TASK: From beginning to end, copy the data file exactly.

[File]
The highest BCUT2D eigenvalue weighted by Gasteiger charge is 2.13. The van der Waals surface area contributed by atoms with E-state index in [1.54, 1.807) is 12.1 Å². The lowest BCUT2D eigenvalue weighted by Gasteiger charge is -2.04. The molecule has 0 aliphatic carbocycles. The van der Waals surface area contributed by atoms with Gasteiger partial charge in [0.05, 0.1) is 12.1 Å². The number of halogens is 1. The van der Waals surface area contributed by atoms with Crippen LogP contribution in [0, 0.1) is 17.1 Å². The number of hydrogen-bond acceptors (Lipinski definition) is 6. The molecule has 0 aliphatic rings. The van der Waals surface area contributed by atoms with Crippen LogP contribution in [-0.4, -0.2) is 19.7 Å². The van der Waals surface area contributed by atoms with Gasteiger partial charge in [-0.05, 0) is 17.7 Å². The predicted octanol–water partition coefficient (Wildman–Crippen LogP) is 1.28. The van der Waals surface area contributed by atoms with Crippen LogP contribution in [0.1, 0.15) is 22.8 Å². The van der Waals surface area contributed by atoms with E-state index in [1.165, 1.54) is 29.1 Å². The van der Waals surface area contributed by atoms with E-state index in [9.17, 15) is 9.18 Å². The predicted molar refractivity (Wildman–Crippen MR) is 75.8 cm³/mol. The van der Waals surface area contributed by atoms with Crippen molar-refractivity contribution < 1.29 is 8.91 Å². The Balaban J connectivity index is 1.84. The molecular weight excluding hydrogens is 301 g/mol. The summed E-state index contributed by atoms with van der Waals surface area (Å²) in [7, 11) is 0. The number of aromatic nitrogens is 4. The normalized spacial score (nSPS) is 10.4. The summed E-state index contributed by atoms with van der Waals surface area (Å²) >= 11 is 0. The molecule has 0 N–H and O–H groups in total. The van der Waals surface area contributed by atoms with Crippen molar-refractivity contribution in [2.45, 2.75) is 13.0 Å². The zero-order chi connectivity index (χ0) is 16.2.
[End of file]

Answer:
The highest BCUT2D eigenvalue weighted by Gasteiger charge is 2.13. The van der Waals surface area contributed by atoms with E-state index in [1.54, 1.807) is 12.1 Å². The lowest BCUT2D eigenvalue weighted by Gasteiger charge is -2.04. The molecule has 0 aliphatic carbocycles. The van der Waals surface area contributed by atoms with Gasteiger partial charge in [0.05, 0.1) is 12.1 Å². The number of halogens is 1. The van der Waals surface area contributed by atoms with Crippen LogP contribution in [0, 0.1) is 17.1 Å². The number of hydrogen-bond acceptors (Lipinski definition) is 6. The molecule has 0 aliphatic rings. The van der Waals surface area contributed by atoms with Crippen LogP contribution in [-0.4, -0.2) is 19.7 Å². The van der Waals surface area contributed by atoms with Gasteiger partial charge in [-0.05, 0) is 17.7 Å². The predicted octanol–water partition coefficient (Wildman–Crippen LogP) is 1.28. The van der Waals surface area contributed by atoms with Crippen LogP contribution in [0.1, 0.15) is 22.8 Å². The van der Waals surface area contributed by atoms with E-state index in [1.165, 1.54) is 29.1 Å². The van der Waals surface area contributed by atoms with E-state index in [9.17, 15) is 9.18 Å². The predicted molar refractivity (Wildman–Crippen MR) is 75.8 cm³/mol. The van der Waals surface area contributed by atoms with Crippen molar-refractivity contribution < 1.29 is 8.91 Å². The Balaban J connectivity index is 1.84. The molecular weight excluding hydrogens is 301 g/mol. The summed E-state index contributed by atoms with van der Waals surface area (Å²) in [7, 11) is 0. The number of aromatic nitrogens is 4. The normalized spacial score (nSPS) is 10.4. The summed E-state index contributed by atoms with van der Waals surface area (Å²) >= 11 is 0. The molecule has 0 N–H and O–H groups in total. The van der Waals surface area contributed by atoms with Crippen molar-refractivity contribution in [2.45, 2.75) is 13.0 Å². The zero-order chi connectivity index (χ0) is 16.2.